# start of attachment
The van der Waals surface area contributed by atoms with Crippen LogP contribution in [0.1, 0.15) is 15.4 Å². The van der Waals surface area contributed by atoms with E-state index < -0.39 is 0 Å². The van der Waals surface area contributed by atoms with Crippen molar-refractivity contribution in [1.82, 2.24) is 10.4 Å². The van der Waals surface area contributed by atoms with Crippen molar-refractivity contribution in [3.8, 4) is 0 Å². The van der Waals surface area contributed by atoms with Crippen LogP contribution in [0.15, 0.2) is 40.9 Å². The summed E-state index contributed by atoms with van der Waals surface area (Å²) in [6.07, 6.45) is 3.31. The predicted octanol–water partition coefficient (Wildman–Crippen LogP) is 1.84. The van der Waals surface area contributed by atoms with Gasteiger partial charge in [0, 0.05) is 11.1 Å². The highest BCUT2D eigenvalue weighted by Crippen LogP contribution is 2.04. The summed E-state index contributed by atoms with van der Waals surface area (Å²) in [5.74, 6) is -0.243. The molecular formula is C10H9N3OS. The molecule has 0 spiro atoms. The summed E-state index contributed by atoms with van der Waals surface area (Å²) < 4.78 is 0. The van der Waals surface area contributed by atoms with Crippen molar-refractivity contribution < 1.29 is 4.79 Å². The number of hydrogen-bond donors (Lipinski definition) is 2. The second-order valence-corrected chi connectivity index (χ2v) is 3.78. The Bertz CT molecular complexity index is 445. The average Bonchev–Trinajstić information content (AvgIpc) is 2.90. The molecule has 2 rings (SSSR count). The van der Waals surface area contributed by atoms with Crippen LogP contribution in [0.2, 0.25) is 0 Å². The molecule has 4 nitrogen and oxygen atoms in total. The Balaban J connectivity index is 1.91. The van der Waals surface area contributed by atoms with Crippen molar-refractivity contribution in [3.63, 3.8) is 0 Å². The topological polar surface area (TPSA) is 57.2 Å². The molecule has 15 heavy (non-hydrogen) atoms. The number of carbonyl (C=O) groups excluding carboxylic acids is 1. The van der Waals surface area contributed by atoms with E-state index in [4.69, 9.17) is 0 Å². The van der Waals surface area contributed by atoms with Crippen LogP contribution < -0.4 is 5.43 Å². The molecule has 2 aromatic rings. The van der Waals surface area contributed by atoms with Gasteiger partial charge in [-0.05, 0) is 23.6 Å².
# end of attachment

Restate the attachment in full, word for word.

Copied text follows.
The van der Waals surface area contributed by atoms with Crippen LogP contribution in [0.1, 0.15) is 15.4 Å². The van der Waals surface area contributed by atoms with E-state index < -0.39 is 0 Å². The van der Waals surface area contributed by atoms with Crippen molar-refractivity contribution in [1.82, 2.24) is 10.4 Å². The van der Waals surface area contributed by atoms with Crippen molar-refractivity contribution in [3.8, 4) is 0 Å². The van der Waals surface area contributed by atoms with Crippen LogP contribution in [0.15, 0.2) is 40.9 Å². The summed E-state index contributed by atoms with van der Waals surface area (Å²) in [6.07, 6.45) is 3.31. The predicted octanol–water partition coefficient (Wildman–Crippen LogP) is 1.84. The van der Waals surface area contributed by atoms with Gasteiger partial charge in [0, 0.05) is 11.1 Å². The highest BCUT2D eigenvalue weighted by Crippen LogP contribution is 2.04. The summed E-state index contributed by atoms with van der Waals surface area (Å²) in [5.74, 6) is -0.243. The molecular formula is C10H9N3OS. The molecule has 0 spiro atoms. The summed E-state index contributed by atoms with van der Waals surface area (Å²) < 4.78 is 0. The van der Waals surface area contributed by atoms with Crippen molar-refractivity contribution < 1.29 is 4.79 Å². The number of hydrogen-bond donors (Lipinski definition) is 2. The second-order valence-corrected chi connectivity index (χ2v) is 3.78. The Bertz CT molecular complexity index is 445. The average Bonchev–Trinajstić information content (AvgIpc) is 2.90. The molecule has 2 rings (SSSR count). The van der Waals surface area contributed by atoms with Crippen LogP contribution in [0.2, 0.25) is 0 Å². The molecule has 4 nitrogen and oxygen atoms in total. The Balaban J connectivity index is 1.91. The van der Waals surface area contributed by atoms with Crippen molar-refractivity contribution in [3.63, 3.8) is 0 Å². The topological polar surface area (TPSA) is 57.2 Å². The molecule has 15 heavy (non-hydrogen) atoms. The number of carbonyl (C=O) groups excluding carboxylic acids is 1. The van der Waals surface area contributed by atoms with E-state index in [4.69, 9.17) is 0 Å². The van der Waals surface area contributed by atoms with Crippen LogP contribution < -0.4 is 5.43 Å². The molecule has 2 aromatic rings. The van der Waals surface area contributed by atoms with Gasteiger partial charge in [-0.05, 0) is 23.6 Å².